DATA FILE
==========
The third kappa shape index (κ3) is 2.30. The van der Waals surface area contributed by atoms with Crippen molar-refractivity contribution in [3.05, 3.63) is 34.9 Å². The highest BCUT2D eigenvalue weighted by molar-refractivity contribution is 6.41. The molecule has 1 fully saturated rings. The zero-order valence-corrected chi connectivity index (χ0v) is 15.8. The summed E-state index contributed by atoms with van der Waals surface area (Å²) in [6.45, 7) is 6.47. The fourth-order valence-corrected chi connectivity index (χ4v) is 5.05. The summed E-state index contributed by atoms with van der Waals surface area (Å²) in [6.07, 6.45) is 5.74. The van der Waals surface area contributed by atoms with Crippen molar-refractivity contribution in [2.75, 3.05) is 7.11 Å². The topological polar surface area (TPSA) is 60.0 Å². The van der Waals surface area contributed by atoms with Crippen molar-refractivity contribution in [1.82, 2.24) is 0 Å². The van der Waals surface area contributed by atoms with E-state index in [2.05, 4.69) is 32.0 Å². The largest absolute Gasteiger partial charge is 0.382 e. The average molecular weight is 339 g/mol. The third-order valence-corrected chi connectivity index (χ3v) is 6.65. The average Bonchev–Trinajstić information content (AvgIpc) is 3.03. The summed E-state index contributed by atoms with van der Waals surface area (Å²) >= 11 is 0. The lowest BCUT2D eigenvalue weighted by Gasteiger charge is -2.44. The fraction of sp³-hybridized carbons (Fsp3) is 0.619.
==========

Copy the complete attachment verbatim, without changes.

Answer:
The third kappa shape index (κ3) is 2.30. The van der Waals surface area contributed by atoms with Crippen molar-refractivity contribution in [3.05, 3.63) is 34.9 Å². The highest BCUT2D eigenvalue weighted by molar-refractivity contribution is 6.41. The molecule has 1 fully saturated rings. The zero-order valence-corrected chi connectivity index (χ0v) is 15.8. The summed E-state index contributed by atoms with van der Waals surface area (Å²) in [6.45, 7) is 6.47. The fourth-order valence-corrected chi connectivity index (χ4v) is 5.05. The summed E-state index contributed by atoms with van der Waals surface area (Å²) in [6.07, 6.45) is 5.74. The van der Waals surface area contributed by atoms with Crippen molar-refractivity contribution in [2.75, 3.05) is 7.11 Å². The topological polar surface area (TPSA) is 60.0 Å². The van der Waals surface area contributed by atoms with Crippen molar-refractivity contribution in [1.82, 2.24) is 0 Å². The van der Waals surface area contributed by atoms with E-state index in [2.05, 4.69) is 32.0 Å². The largest absolute Gasteiger partial charge is 0.382 e. The average molecular weight is 339 g/mol. The third-order valence-corrected chi connectivity index (χ3v) is 6.65. The average Bonchev–Trinajstić information content (AvgIpc) is 3.03. The summed E-state index contributed by atoms with van der Waals surface area (Å²) >= 11 is 0. The lowest BCUT2D eigenvalue weighted by Gasteiger charge is -2.44. The fraction of sp³-hybridized carbons (Fsp3) is 0.619.